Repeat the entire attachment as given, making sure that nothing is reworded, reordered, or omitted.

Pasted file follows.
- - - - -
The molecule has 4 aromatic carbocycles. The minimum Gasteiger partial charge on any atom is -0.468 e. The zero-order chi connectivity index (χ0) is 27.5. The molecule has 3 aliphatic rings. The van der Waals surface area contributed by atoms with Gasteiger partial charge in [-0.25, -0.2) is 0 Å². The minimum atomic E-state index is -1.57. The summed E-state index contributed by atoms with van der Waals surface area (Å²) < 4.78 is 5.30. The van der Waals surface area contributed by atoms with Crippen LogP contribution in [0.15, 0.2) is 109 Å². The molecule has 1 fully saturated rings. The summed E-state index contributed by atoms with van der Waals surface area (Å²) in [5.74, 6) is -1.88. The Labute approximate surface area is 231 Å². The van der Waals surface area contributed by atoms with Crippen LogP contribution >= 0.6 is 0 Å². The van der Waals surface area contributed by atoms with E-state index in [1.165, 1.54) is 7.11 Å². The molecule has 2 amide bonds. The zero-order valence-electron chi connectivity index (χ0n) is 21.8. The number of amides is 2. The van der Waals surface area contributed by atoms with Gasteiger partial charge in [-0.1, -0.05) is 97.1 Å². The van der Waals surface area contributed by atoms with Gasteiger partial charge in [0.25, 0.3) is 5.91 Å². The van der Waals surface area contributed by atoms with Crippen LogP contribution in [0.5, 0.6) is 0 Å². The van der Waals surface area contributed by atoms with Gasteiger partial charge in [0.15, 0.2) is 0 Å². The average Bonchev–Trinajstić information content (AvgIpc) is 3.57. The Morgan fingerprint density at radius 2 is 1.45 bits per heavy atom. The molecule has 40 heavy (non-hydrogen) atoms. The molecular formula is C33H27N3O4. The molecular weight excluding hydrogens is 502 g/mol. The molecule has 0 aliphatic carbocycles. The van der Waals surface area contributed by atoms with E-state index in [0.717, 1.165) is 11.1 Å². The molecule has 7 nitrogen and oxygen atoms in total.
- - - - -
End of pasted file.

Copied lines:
The molecule has 4 aromatic carbocycles. The minimum Gasteiger partial charge on any atom is -0.468 e. The zero-order chi connectivity index (χ0) is 27.5. The molecule has 3 aliphatic rings. The van der Waals surface area contributed by atoms with Gasteiger partial charge in [-0.25, -0.2) is 0 Å². The minimum atomic E-state index is -1.57. The summed E-state index contributed by atoms with van der Waals surface area (Å²) < 4.78 is 5.30. The van der Waals surface area contributed by atoms with Crippen LogP contribution in [0.15, 0.2) is 109 Å². The molecule has 1 fully saturated rings. The summed E-state index contributed by atoms with van der Waals surface area (Å²) in [5.74, 6) is -1.88. The Labute approximate surface area is 231 Å². The van der Waals surface area contributed by atoms with Crippen LogP contribution >= 0.6 is 0 Å². The van der Waals surface area contributed by atoms with E-state index in [1.165, 1.54) is 7.11 Å². The molecule has 2 amide bonds. The zero-order valence-electron chi connectivity index (χ0n) is 21.8. The number of amides is 2. The van der Waals surface area contributed by atoms with Gasteiger partial charge in [-0.1, -0.05) is 97.1 Å². The van der Waals surface area contributed by atoms with Gasteiger partial charge in [0.25, 0.3) is 5.91 Å². The van der Waals surface area contributed by atoms with Crippen LogP contribution in [0.5, 0.6) is 0 Å². The van der Waals surface area contributed by atoms with Gasteiger partial charge in [0.15, 0.2) is 0 Å². The average Bonchev–Trinajstić information content (AvgIpc) is 3.57. The Morgan fingerprint density at radius 2 is 1.45 bits per heavy atom. The molecule has 40 heavy (non-hydrogen) atoms. The molecular formula is C33H27N3O4. The molecular weight excluding hydrogens is 502 g/mol. The molecule has 0 aliphatic carbocycles. The van der Waals surface area contributed by atoms with E-state index in [0.717, 1.165) is 11.1 Å². The molecule has 7 nitrogen and oxygen atoms in total.